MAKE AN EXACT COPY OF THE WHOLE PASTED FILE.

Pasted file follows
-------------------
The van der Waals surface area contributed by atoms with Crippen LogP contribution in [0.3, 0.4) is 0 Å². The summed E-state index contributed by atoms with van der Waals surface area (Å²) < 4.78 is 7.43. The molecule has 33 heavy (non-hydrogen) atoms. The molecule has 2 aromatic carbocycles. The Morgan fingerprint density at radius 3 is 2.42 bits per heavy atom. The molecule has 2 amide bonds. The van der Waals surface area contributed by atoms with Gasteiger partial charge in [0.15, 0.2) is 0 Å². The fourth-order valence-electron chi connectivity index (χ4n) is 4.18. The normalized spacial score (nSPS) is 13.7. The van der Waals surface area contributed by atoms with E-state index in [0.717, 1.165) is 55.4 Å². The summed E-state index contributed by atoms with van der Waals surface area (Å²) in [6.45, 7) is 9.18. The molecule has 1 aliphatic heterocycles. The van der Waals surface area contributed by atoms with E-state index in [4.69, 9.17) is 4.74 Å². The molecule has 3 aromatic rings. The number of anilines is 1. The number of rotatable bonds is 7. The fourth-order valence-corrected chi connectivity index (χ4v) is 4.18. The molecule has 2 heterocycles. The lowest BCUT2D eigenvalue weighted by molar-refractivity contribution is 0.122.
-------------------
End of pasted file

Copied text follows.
The van der Waals surface area contributed by atoms with Crippen LogP contribution in [0.3, 0.4) is 0 Å². The summed E-state index contributed by atoms with van der Waals surface area (Å²) < 4.78 is 7.43. The molecule has 33 heavy (non-hydrogen) atoms. The molecule has 2 aromatic carbocycles. The Morgan fingerprint density at radius 3 is 2.42 bits per heavy atom. The molecule has 2 amide bonds. The van der Waals surface area contributed by atoms with Gasteiger partial charge in [0.15, 0.2) is 0 Å². The fourth-order valence-electron chi connectivity index (χ4n) is 4.18. The normalized spacial score (nSPS) is 13.7. The van der Waals surface area contributed by atoms with E-state index in [0.717, 1.165) is 55.4 Å². The summed E-state index contributed by atoms with van der Waals surface area (Å²) in [6.45, 7) is 9.18. The molecule has 1 aliphatic heterocycles. The van der Waals surface area contributed by atoms with E-state index in [4.69, 9.17) is 4.74 Å². The molecule has 3 aromatic rings. The number of anilines is 1. The number of rotatable bonds is 7. The fourth-order valence-corrected chi connectivity index (χ4v) is 4.18. The molecule has 2 heterocycles. The lowest BCUT2D eigenvalue weighted by molar-refractivity contribution is 0.122.